This whole DNA thing is dangerous and it annoys me when people say “if you have nothing to hide, you have nothing to fear”. You have everything to hide...YOUR PRIVACY!!

Basically DNA profiles are captured using SGM Plus, which compares DNA sequences with database acquisitions.

However, the danger lies in the fact that many samples provide only a partial profile or match. Some samples from crime scenes have resulted in multiple matches on the national database!! If the sequence count is low*, then they replicate the sequence in a lab to determine a match, thus falsifying the original 'partial' sequence.
*(Refer to low-copy number DNA: Source - Wiki).

So these partial profiles can point the finger at more than one suspect, sometimes many more. The police then have to rely on other evidence, which leads to subjective investigation and even guilt by association.

Another danger in relying on DNA is second-party transmission; if i shake your hand and then touch the door handle of my car. The car is later involved in a crime – they find your DNA! Try proving you're innocent in a court of law.

Also, false DNA traces, such as cigarette butts taken from a bar, could be planted at crime scenes to mislead police.

I have created a thread about the UK going live with a child database that captures the profile of EVERY kid in the kid, called ContactPoint; thread is here.

I feel that RFID passports and the ContactPoint database, are all leading to a state of affairs where your individuality is negated. The only important thing the authorities need is your biometric profile. If you are a suspect, then you've got Bob Hope and no hope of proving your innocence.

If you haven't seen the excellent film Gattaca, i'd highly recommend you watch it. It gives a glimpse of the way DNA is used to segregate the wheat from the chaff from birth:



Regards
PoS



posted on May, 22 2009 @ 01:41 PM
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Originally posted by exile1981

You can patent a sequence if you are the first to decode what it does. I don't think you can patent a whole person though. I have an associate who is a geneticist. I'll email them and find out the exact way it works, we've discussed it before and I may be a little off.


You, or anyone else should not be able to patent the dna sequence of another person, EVER.

I really don't give a crap that geneticists "think" that they can solve all the problems in the world by being able to own another person's dna sequence.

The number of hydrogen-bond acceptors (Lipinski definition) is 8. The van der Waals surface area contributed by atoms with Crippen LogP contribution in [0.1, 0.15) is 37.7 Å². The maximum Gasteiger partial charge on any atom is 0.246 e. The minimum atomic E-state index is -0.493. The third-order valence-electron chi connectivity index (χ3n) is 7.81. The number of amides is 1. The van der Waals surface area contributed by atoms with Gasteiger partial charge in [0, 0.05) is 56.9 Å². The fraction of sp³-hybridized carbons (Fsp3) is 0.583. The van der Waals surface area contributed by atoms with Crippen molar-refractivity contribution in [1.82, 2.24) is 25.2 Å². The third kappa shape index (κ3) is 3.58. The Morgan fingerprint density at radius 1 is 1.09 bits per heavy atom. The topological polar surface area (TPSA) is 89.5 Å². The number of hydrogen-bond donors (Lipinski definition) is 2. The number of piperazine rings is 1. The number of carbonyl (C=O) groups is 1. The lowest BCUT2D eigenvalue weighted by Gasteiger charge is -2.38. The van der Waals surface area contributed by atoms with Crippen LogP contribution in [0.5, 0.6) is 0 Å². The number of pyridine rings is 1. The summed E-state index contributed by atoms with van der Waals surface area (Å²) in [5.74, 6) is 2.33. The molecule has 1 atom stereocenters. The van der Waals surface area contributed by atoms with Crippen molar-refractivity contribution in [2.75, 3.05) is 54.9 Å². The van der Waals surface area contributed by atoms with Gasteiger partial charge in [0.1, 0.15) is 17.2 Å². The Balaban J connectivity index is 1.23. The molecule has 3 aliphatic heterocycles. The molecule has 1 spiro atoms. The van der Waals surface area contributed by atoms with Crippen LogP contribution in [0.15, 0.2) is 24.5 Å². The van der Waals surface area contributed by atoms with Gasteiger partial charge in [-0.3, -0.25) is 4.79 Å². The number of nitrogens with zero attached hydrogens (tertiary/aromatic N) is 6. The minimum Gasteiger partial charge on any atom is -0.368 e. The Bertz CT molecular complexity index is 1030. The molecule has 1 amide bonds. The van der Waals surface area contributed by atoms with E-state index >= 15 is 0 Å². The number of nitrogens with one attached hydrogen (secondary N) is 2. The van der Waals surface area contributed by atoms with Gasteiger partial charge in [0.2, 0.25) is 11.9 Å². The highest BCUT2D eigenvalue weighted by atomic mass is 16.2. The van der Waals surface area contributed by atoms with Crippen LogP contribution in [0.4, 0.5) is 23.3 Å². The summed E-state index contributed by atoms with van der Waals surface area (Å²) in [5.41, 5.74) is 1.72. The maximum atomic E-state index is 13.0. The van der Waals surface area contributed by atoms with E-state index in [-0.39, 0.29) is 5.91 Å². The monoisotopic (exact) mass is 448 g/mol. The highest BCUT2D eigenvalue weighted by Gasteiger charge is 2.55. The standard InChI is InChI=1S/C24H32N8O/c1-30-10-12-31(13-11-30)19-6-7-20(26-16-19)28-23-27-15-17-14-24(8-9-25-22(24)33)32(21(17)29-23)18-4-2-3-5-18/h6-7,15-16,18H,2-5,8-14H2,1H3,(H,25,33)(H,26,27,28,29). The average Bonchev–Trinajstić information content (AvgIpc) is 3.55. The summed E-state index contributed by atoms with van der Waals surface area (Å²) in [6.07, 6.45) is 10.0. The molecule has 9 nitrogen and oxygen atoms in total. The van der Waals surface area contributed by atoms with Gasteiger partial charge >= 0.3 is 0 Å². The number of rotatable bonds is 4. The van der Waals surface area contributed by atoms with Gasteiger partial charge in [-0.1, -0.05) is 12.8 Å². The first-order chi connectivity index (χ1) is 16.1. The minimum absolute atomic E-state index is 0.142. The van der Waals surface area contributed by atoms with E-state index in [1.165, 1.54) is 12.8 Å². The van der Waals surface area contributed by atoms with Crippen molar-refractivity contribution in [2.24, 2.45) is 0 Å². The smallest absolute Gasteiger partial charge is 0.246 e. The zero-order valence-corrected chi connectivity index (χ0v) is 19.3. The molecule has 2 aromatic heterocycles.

The fact is if geneticists are given a green light to own the dna patent of another person, it simply means that person is the property of someone else, and with these new claims by the DHS that "possible terrorists" include returning veterans, people who own firearms, people who want to defend the second amendment or any, or all amendments, people who do not like, or fear Communism, people who question the government, and it's policy.

The PRB are moving ever closer to being able to own everyone, and being able to do anything they want with them.

People will be turned into "MANDATORY/Voluntary" guinea pigs. Yes I know it is an oxymoron but the present administration has made MANDATORY that people VOLUNTEER themselves according to H.R. 1388.



posted on May, 22 2009 @ 01:46 PM
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Originally posted by judgiebegoode
..............
For the people seeing conspiracy in this one... honestly, what COULD someone do with your DNA anyway?
...........
See how ridiculous that sounded? I don't think there's much to worry about involving your DNA.


You are kidding right? You can't be this naive.

Geneticists, or, and the government owning people's dna sequence means they can do anything and everything to that person. The person would have to undergo tests, for the benefit of big pharma, and the government and they wouldn't care one bit, just like they don't care now, that such a person could develop serious health problems, jsut like is happening all over the world due to vaccines, and other government/big pharma testing.

This should never become law, and if geneticists are able to patent the dna of people already, this is an infrigement on the rights of those people whose the government/big pharma have a pattent of their dna sequence.



posted on May, 22 2009 @ 02:05 PM
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I am not sure if this belongs here or not.

I think my DNA might be unique in that I have a VERY strong immunity to infections.
I could get stabbed with a stick covered in Feces and not get an infection from it.

What would cause something like that?

I wonder if I can EBAY my Infection Resistant DNA?